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Suppose you have a gaseous mixture of nitrogen and pure steam (no liquid water), at temperature $T$ and net pressure $P$. The mole fraction of steam in the mixture is $x$. You are told that the steam is saturated.

I want to find temperature $T$ of this mixture.

I know I can find saturation temperature of water knowing saturation pressure of water. How do I know what is the saturation pressure? More specifically, is the saturation pressure of the steam equal to the partial pressure of the steam, $xP$, or the net pressure of the mixture, $P$?

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If you know that the mixture is at thermal equilibrium (which is a good bet), calculate the partial pressure of the steam from Raoult's Law (https://en.wikipedia.org/wiki/Raoult%27s_law). Then, go to a saturated steam table and find the temperature that corresponds to this pressure.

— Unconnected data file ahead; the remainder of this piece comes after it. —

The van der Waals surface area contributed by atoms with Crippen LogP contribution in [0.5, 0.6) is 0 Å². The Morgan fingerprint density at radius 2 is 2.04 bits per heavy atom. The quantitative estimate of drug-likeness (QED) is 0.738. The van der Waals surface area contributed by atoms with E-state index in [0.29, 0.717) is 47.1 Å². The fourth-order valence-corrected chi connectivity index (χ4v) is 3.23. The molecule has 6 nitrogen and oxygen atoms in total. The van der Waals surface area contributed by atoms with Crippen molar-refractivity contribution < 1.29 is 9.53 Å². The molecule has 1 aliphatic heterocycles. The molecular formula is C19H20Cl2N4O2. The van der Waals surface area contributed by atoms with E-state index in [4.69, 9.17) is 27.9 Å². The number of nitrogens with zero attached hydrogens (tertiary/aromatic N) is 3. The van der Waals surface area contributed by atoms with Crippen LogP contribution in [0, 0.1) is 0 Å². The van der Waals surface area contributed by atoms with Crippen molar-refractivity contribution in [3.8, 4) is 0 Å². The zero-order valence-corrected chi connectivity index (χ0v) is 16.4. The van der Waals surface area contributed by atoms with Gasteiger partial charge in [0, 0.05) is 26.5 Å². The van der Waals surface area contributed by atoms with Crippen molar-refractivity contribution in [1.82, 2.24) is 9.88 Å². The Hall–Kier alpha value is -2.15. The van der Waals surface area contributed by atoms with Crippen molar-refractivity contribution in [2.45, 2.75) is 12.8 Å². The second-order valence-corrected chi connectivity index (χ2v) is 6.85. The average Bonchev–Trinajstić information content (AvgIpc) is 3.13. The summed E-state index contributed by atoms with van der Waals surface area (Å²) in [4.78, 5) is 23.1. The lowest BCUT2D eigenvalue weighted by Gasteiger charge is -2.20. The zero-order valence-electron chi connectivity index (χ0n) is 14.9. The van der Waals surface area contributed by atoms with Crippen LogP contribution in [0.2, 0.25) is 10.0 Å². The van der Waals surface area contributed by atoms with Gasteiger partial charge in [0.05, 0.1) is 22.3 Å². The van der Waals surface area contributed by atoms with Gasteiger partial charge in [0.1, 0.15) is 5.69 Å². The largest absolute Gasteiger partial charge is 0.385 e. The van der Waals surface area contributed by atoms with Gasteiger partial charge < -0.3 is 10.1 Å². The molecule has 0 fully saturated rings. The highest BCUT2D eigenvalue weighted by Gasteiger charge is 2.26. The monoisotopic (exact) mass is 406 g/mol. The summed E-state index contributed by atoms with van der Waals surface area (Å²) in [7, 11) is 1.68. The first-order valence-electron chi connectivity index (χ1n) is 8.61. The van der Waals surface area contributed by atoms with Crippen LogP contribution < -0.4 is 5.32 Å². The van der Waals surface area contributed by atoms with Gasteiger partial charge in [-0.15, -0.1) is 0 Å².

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  • $\begingroup$ Thank you! as a quick side question, if I wanted to evaluate the enthalpy of this steam, I would still evaluate it at the saturation pressure and temperature, right? $\endgroup$ – user207526 Aug 12 '19 at 22:39
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    $\begingroup$ Yes, and the saturated steam table should have a value for enthalpy at the temperature and partial pressure that you used. Note that the nitrogen also has an enthalpy at that temperature and its own partial pressure, so if you are doing a heat balance, be sure to include it. $\endgroup$ – David White Aug 12 '19 at 23:21

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